Canada faces new trade test from Italy

New pop­ulist gov­ern­ment won’t rat­ify the Canada-Eu­ro­pean Union free trade ac­cord

Cape Breton Post - - CANADA -

Add Italy to the grow­ing list of Canada’s trade headaches.

Italy’s Agri­cul­ture Min­is­ter Gian Marco Centi­naio re­port­edly said Thursday that his coun­try’s new pop­ulist gov­ern­ment won’t rat­ify the Canada-Eu­ro­pean Union free trade ac­cord. He in­sisted he’s also heard doubts about the 28-coun­try deal from many of his Eu­ro­pean col­leagues.

The development adds to Canada’s sig­nif­i­cant trade chal­lenges — which al­ready in­clude deep un­cer­tainty sur­round­ing the fu­ture of the North Amer­i­can Free Trade Agree­ment and hefty steel and alu­minium tar­iffs im­posed re­cently by the United States.

For­eign Af­fairs Min­is­ter Chrystia Freeland, in Wash­ing­ton on Thursday to try to jump start stalled NAFTA ne­go­ti­a­tions, told re­porters she’s con­fi­dent Italy will even­tu­ally sign on to the Com­pre­hen­sive Eco­nomic Trade Agree­ment, or CETA.

Freeland noted that Aus­tria was ini­tially re­luc­tant to rat­ify CETA, but even­tu­ally came around. And she pre­dicted Italy will do the same.

“I’m con­fi­dent we will have full rat­i­fi­ca­tion at the end,’’ said Freeland, who added she had a “good’’ con­ver­sa­tion about CETA with Ital­ian Prime Min­is­ter Giuseppe Conte dur­ing last week­end’s G7 sum­mit in Que­bec.

On a pro­vi­sional ba­sis, 98 per cent of CETA went into ef­fect across the E.U. last Septem­ber. The deal was set­tled in 2016 af­ter more than seven years of talks — but all E.U. na­tions must now vote on it in­de­pen­dently.

Canada’s in­ter­na­tional trade min­is­ter, Francois-Philippe Cham­pagne, vis­ited Italy a few days ago to sell the mer­its of CETA to the new Ital­ian gov­ern­ment, which took power on June 1, his spokesman said.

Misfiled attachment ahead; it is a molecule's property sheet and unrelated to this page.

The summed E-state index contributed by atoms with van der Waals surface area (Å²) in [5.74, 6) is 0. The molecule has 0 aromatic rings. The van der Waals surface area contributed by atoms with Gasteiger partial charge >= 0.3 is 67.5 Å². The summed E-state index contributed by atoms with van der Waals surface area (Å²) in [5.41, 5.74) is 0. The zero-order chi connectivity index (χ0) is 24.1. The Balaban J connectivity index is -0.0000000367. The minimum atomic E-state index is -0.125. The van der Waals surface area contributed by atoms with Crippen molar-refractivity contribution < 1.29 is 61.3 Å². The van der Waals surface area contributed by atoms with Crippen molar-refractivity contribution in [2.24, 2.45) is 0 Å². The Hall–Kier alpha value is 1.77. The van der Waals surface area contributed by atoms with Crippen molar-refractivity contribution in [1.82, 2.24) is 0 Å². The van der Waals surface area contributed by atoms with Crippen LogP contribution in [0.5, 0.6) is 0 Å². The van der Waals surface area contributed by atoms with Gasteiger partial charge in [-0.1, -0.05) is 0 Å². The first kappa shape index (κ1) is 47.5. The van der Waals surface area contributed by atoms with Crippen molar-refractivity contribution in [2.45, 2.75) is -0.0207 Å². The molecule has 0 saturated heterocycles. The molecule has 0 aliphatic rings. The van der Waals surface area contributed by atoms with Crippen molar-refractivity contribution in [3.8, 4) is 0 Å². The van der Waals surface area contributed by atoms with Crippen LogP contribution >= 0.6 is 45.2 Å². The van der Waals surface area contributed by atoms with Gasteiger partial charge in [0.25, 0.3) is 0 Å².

Ahead of the G7 sum­mit, Conte fu­elled dishar­mony within the G7 by tweet­ing his sup­port for U.S. Pres­i­dent Don­ald Trump’s con­tentious call for Rus­sia to be in­vited to re­join the al­liance, four years af­ter it was ex­pelled for an­nex­ing Ukraine’s Crimea.

Conte, who heads a right-wing party, made his in­ter­na­tional de­but at the G7 af­ter he was re­cently ap­pointed prime min­is­ter as a com­pro­mise can­di­date to break a po­lit­i­cal dead­lock in place since Italy’s March na­tional elec­tion.

Closer to home, Freeland was one of sev­eral fed­eral cab­i­net min­is­ters to reach out to their Amer­i­can coun­ter­parts this week in an ef­fort to ad­vance NAFTA talks and to per­suade the Trump ad­min­is­tra­tion to back down from the steel and alu­minum tar­iffs.

CP PHOTO

Min­is­ter of For­eign Af­fairs Chrystia Freeland ar­rives for a meet­ing with On­tario Premier-des­ig­nate Doug Ford in Toronto, on Thursday.

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